Canada believes the United States will ultimately approve TransCanada's proposed Keystone XL pipeline, which Washington put on hold last month for more than a year, Natural Resources Minister Joe Oliver said on Friday.
Oliver said the project - which would carry crude from Alberta's oil sands to the Gulf of Mexico coast - still makes enormous economic sense for the United States.
I think it will go through, but obviously later than we had hoped, he told a Reuters editorial board in Toronto.
A recent decision by the state of Nebraska to back changes to the pipeline's route was a significant development, he added.
Oliver's comments were among the most bullish made by Canada's Conservative government since Washington announced a decision on whether to approve the $7 billion pipeline would be delayed at least until early 2013, after the 2012 U.S. presidential election.
This delay is not a happy event for us but we're going to continue to talk about the advantages of the pipeline, Oliver said.
Washington's move followed protests by environmental campaigners and Hollywood celebrities, who say exploitation of the oil sands is causing a huge spike in the emission of greenhouse gases blamed for global warming.
Oliver said the delay meant it was important for Canada to diversify its oil exports, in particular by developing pipelines to the Pacific Coast, which would allow major shipments to Asia for the first time.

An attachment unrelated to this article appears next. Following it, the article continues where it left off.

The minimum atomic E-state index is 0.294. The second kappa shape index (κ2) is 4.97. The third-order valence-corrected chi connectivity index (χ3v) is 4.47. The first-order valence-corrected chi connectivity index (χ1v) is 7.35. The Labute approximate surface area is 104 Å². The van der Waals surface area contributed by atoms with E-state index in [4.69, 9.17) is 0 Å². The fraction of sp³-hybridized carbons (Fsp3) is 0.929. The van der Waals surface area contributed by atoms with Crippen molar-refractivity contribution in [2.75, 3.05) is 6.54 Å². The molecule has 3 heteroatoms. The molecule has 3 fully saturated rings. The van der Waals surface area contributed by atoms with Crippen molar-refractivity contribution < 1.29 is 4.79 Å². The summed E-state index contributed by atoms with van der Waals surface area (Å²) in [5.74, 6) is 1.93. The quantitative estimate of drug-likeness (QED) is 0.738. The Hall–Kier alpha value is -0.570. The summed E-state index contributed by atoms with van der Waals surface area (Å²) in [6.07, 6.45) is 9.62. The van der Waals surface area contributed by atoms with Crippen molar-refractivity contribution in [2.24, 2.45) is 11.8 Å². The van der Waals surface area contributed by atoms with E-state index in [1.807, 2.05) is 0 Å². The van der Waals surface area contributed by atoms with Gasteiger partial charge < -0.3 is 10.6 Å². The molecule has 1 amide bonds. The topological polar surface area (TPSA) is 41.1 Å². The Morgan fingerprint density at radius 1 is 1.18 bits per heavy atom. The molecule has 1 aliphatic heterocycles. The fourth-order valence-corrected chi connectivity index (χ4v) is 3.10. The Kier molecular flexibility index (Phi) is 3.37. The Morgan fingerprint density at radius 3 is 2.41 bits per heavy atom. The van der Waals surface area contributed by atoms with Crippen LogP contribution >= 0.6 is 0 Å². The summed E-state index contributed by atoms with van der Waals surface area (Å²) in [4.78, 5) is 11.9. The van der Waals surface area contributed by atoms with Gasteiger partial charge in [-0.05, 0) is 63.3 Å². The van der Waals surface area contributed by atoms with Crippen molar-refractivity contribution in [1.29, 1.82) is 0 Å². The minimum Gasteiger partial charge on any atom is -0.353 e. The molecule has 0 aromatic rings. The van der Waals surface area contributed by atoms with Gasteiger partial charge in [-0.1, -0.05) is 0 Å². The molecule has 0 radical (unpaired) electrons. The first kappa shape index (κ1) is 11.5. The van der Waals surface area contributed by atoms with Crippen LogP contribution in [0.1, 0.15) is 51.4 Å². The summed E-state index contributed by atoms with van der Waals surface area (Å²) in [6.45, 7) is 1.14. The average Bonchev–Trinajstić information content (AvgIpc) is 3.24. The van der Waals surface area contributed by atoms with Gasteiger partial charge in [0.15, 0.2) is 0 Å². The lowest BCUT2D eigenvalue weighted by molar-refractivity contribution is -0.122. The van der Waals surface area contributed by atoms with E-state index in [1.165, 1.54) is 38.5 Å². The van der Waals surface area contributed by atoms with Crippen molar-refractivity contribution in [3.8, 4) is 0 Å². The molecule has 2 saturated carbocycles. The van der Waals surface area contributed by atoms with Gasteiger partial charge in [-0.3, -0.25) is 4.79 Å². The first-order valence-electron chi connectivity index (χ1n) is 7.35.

The idea is already sparking friction with aboriginal groups and environmental activists, who say such pipeline would present oil-spill risks in environmentally sensitive areas.
Aboriginal groups in the Pacific province of British Columbia said on Thursday they had formed a united front to oppose all exports of crude oil from the Alberta tar sands through their territories.
Such a ban would create a roadblock for Enbridge Inc's planned C$5.5 billion ($5.4 billion) Northern Gateway oil pipeline, which would transport tar sands crude to the British Columbia coast.
Oliver would not speculate on what the legal implications for the government might be if native communities maintain their opposition to the Northern Gateway or subsequent proposals.
It has to be built in a way that takes into account the environmental impact and the needs and the wishes of the aboriginal community, he said. I think that can be done. I'm not saying it will be easy.
Oliver said that developing West Coast oil routes was an enormous opportunity for aboriginal groups, offering badly needed economic development, education and jobs.